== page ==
Unlawful Possession of an Assault Weapon or Large Capacity Feeding Device

Massachusetts has strong gun laws and low gun ownership rates, and the Commonwealth takes gun law violations of very seriously. The crime of unlawful possession of an assault weapon or large capacity feeding device carries a punishment of at least one year and up to ten years in prison for a first offense. If you have been charged with this or any other gun crime in Massachusetts, it is important to contact an experienced criminal defense attorney.

What is “Unlawful Possession”?

The crime of unlawful possession of an assault weapon is governed by Massachusetts General Laws chapter 140, section 131M, which prohibits sale, offers to sell, transfer, or possession of an assault weapon or a large capacity feeding device that was not otherwise lawfully possessed on September 13, 1994. In law, the term “possession” is a more complex one. A person can “possess” an item even where he or she has no physical contact with the item, provided that he or she had knowledge of the item and the ability to exercise control over it.

What is an “Assault Weapon”?

The statutory definition of “assault weapons” set forth in section 121 of Generals Laws chapter 140 includes revolving cylinder shotguns, all Avtomat Kalashnikov (AK) models, and several specific gun models, such as Beretta Ar70 and Colt AR15. Replicas, permanently inoperable weapons, weapons made before 1899, antiques, relics, and props are not “assault weapons” under the statutory definition.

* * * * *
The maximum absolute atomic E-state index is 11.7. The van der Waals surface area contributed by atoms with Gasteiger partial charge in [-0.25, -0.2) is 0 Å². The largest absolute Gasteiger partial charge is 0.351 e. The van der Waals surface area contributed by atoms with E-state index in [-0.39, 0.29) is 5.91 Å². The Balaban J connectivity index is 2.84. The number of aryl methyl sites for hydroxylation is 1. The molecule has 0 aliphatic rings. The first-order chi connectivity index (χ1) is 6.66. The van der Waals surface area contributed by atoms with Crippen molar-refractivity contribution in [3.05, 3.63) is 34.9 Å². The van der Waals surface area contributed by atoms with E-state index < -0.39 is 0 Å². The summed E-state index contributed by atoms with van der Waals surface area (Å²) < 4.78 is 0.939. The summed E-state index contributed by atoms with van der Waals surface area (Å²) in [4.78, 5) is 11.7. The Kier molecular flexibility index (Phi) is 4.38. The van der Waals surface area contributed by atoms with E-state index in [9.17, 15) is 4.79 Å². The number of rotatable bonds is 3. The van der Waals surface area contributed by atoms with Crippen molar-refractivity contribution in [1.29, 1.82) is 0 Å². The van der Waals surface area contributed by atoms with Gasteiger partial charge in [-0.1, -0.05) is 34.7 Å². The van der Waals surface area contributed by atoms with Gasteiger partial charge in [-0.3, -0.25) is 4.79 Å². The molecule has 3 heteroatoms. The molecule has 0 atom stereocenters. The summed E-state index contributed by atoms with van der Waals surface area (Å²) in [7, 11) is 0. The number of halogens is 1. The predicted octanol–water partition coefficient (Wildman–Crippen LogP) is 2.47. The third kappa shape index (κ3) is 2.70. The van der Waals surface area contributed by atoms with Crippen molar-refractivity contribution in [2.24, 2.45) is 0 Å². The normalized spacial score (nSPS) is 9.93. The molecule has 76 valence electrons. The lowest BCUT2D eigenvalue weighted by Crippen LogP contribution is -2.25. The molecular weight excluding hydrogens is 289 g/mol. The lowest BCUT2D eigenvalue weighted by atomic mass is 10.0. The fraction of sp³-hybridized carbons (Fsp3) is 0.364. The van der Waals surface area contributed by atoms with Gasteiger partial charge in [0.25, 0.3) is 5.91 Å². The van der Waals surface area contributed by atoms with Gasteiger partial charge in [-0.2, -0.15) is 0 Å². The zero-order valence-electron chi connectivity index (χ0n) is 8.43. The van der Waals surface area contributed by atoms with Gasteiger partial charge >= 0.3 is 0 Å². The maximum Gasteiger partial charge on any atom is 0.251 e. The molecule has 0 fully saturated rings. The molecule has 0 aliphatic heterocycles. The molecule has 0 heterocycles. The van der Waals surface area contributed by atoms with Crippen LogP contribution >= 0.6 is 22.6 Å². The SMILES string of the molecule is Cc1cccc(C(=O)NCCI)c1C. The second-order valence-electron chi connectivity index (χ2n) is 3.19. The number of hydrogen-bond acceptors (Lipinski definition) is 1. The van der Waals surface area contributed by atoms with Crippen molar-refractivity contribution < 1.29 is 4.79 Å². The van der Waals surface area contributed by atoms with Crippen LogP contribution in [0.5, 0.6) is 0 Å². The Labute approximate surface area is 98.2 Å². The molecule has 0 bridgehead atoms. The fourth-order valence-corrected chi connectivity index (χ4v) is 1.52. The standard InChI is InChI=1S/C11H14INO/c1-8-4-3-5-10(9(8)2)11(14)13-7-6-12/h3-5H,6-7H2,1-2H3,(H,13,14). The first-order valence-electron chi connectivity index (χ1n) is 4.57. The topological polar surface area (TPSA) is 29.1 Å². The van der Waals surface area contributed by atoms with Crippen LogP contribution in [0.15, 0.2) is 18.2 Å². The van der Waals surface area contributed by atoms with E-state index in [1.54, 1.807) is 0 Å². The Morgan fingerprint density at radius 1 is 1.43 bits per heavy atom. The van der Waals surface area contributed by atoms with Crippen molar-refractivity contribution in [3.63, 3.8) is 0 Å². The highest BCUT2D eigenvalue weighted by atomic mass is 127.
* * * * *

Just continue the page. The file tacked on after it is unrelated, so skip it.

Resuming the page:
What is a “Large Capacity Feeding Device”?

The term “large capacity feeding device” is also defined by statute. A “large capacity feeding device” is one that can be readily converted to accept more than 10 rounds of ammunition or more than 5 shotgun shells or one that comes within the definition set forth in the Public Safety and Recreational Firearms Use Protection Act. An attached tubular device that is capable of operating only with .22 caliber ammunition is not a “large capacity feeding device.”

What Sentence do I Face if Convicted of Unlawful Possession of an Assault Weapon or Large Capacity Feeding Device?

Again, this crime carries a mandatory minimum sentence of imprisonment for at least one year and/or a fine of at least $1,000. A first offense is punishable by imprisonment for up to 10 years and/or a fine of up to $10,000. A second offense is punishable by imprisonment for at least 5 years and up to 15 years.

How can I Defend Against a Charge of Unlawful Possession of an Assault Weapon or Large Capacity Feeding Device?

An experienced gun crimes lawyer will begin building a defense after carefully examining and investigating all of the facts of the case. Filing a motion to suppress evidence may be a defense option. If the police committed a constitutional violation in the course of the search or seizure, then the government cannot use the illegally seized evidence against you. Lack of possession or lack of knowledge of the firearm may be argued, particularly in a situation where the weapon is found inside of a vehicle or inside of a home with multiple occupants. A defense might also involve argument that the firearm fails to meet the definition of “assault weapon” or “large capacity feeding device.”

Massachusetts Gun Crimes Defense Attorney (617) 263-6800

If you or someone you know has been charged with unlawful possession of an assault weapon or large capacity feeding device in Massachusetts, contact the Law Offices of Stephen Neyman, P.C. today. Attorney Stephen Neyman has decades of experience defending persons accused of weapons offenses. A top Boston-based lawyer, he practices in courts all throughout Massachusetts. You can reach Attorney Neyman by calling (617) 263-6800 or by contacting him online.

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